Part Two – The Unending Question: Which Screenwriting Software to Use?

In an earlier post, we talked about outlining software you can (or not) use. As I mentioned, I stick with the old tried and true method of Microsoft Word, mainly because it’s easy to use, easy to edit, and no one is going to see it really except for you.

When it comes to writing your actual script, however, that’s a much different story. There’s a lot of alternatives out there, some free, some fairly pricey. And the software you use may or may not leave a lasting impression on a potential producer or reader of your script.

First of all, let’s start with what you should not use, and that’s Microsoft Word.  While it’s fine for outlining, you should not use it for writing your script.  Why?  Because if you somehow got someone to read it, you’ll never get a producer to utilize a Word version for a feature (you might get lucky on a short).  Producers, directors are going to want to work with the writer on the script, adding in their own notes, action lines, and dialogue, and they won’t be able to do it if you’re working strictly out of Word.  And the one thing you don’t want to do as a writer is to make the job more difficult for the producer and director.  If the paginations and the margins aren’t standard, it doesn’t put you in a good light.

Using a software program designed specifically for screenwriting is obviously your best option, both stylistically and professionally.  I have used Final Draft (I’m now at Version 10) for about seven years, and before that, Movie Magic Screenwriter (currently version 6).  I have still have both programs, but tend to write strictly in Final Draft (as does my writing partner Rick).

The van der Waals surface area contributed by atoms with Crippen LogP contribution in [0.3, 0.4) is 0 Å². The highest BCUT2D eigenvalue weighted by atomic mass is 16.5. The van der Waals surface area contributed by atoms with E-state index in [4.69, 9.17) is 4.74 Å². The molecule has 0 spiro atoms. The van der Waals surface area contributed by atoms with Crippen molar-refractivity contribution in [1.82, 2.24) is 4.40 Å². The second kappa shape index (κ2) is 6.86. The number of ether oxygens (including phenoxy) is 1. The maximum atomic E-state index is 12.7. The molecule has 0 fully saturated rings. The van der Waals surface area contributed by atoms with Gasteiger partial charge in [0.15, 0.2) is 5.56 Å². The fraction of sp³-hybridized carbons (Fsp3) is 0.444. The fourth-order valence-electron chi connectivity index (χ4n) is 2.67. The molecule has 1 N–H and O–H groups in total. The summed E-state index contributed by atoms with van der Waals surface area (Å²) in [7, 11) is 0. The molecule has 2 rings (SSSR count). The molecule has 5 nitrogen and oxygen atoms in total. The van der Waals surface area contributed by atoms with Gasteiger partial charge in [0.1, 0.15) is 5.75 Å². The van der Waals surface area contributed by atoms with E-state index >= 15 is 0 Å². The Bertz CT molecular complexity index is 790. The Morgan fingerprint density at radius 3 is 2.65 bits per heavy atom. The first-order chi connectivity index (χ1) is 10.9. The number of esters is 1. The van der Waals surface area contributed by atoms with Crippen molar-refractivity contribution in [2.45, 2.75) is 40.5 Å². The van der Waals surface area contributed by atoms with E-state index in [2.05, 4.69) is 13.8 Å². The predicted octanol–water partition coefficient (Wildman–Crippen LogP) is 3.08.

Final Draft is the gold standard for film producers and directors. It’s used by a great majority of the top screenwriters in Hollywood (and the rest of the US, for that matter).Final Draft image Overseas, the standards tend to more varied as to the acceptance of screenplays, so it’s market share is much less in the European market, for example, and so you see differing options (some of them free), like Celtx being used.

For some screenwriters, the cost is a non-starter.  For example, at The Writer’s Store,  Final Draft 11 (the most current version) is $169.99, OR, if you’re still a student, you can get it for $99.99.  My opinion is that you’re making an investment in your career is this is something you really want to do, and do it well.  On the other hand, if you’re without a job, or you’re making minimum wage, this is a significant amount of money to be putting up for something you may never make a dime off of.  You’ll need to weigh your choices and determine whether this works for your budget, and in another post we’ll look at free software you can use as well.

Final Draft is available on both the Mac and Windows platform, and if you’re like me, who has both a Windows desktop and a Mac laptop, the good news is that you can download the program on both with the purchase of just one license.  Final Draft 10 is compatible with Mac OS X 10.9 or later and Windows 7 or later.